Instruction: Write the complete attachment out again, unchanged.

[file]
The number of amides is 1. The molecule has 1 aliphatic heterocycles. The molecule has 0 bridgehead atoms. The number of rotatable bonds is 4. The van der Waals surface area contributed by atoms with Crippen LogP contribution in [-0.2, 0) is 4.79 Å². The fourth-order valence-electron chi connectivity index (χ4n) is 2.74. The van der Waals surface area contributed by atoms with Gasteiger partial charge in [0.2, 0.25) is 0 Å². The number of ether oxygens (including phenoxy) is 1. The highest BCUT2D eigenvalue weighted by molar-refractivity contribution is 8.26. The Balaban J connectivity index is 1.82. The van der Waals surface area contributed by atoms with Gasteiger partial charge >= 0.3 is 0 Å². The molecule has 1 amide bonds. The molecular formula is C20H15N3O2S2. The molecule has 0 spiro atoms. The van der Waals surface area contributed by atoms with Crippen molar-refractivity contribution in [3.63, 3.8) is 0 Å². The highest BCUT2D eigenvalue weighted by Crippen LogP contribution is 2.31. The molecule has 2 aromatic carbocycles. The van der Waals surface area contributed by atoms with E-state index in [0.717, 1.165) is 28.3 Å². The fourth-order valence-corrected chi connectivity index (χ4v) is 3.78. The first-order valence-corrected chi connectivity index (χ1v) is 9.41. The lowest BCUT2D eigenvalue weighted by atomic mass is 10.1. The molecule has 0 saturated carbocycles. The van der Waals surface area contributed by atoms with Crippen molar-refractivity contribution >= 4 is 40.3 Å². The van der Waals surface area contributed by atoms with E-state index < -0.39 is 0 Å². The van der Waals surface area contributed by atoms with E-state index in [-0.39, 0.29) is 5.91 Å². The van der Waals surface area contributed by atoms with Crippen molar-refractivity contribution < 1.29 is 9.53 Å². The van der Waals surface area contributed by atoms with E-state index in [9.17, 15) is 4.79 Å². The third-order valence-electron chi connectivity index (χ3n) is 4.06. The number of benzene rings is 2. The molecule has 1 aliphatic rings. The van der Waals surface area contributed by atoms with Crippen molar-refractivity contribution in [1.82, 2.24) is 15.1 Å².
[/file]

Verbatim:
The number of amides is 1. The molecule has 1 aliphatic heterocycles. The molecule has 0 bridgehead atoms. The number of rotatable bonds is 4. The van der Waals surface area contributed by atoms with Crippen LogP contribution in [-0.2, 0) is 4.79 Å². The fourth-order valence-electron chi connectivity index (χ4n) is 2.74. The van der Waals surface area contributed by atoms with Gasteiger partial charge in [0.2, 0.25) is 0 Å². The number of ether oxygens (including phenoxy) is 1. The highest BCUT2D eigenvalue weighted by molar-refractivity contribution is 8.26. The Balaban J connectivity index is 1.82. The van der Waals surface area contributed by atoms with Gasteiger partial charge >= 0.3 is 0 Å². The molecule has 1 amide bonds. The molecular formula is C20H15N3O2S2. The molecule has 0 spiro atoms. The van der Waals surface area contributed by atoms with Crippen molar-refractivity contribution in [3.63, 3.8) is 0 Å². The highest BCUT2D eigenvalue weighted by Crippen LogP contribution is 2.31. The molecule has 2 aromatic carbocycles. The van der Waals surface area contributed by atoms with E-state index in [0.717, 1.165) is 28.3 Å². The fourth-order valence-corrected chi connectivity index (χ4v) is 3.78. The first-order valence-corrected chi connectivity index (χ1v) is 9.41. The lowest BCUT2D eigenvalue weighted by atomic mass is 10.1. The molecule has 0 saturated carbocycles. The van der Waals surface area contributed by atoms with Crippen molar-refractivity contribution >= 4 is 40.3 Å². The van der Waals surface area contributed by atoms with E-state index < -0.39 is 0 Å². The van der Waals surface area contributed by atoms with E-state index in [-0.39, 0.29) is 5.91 Å². The van der Waals surface area contributed by atoms with Crippen molar-refractivity contribution < 1.29 is 9.53 Å². The van der Waals surface area contributed by atoms with E-state index in [9.17, 15) is 4.79 Å². The third-order valence-electron chi connectivity index (χ3n) is 4.06. The number of benzene rings is 2. The molecule has 1 aliphatic rings. The van der Waals surface area contributed by atoms with Crippen molar-refractivity contribution in [1.82, 2.24) is 15.1 Å².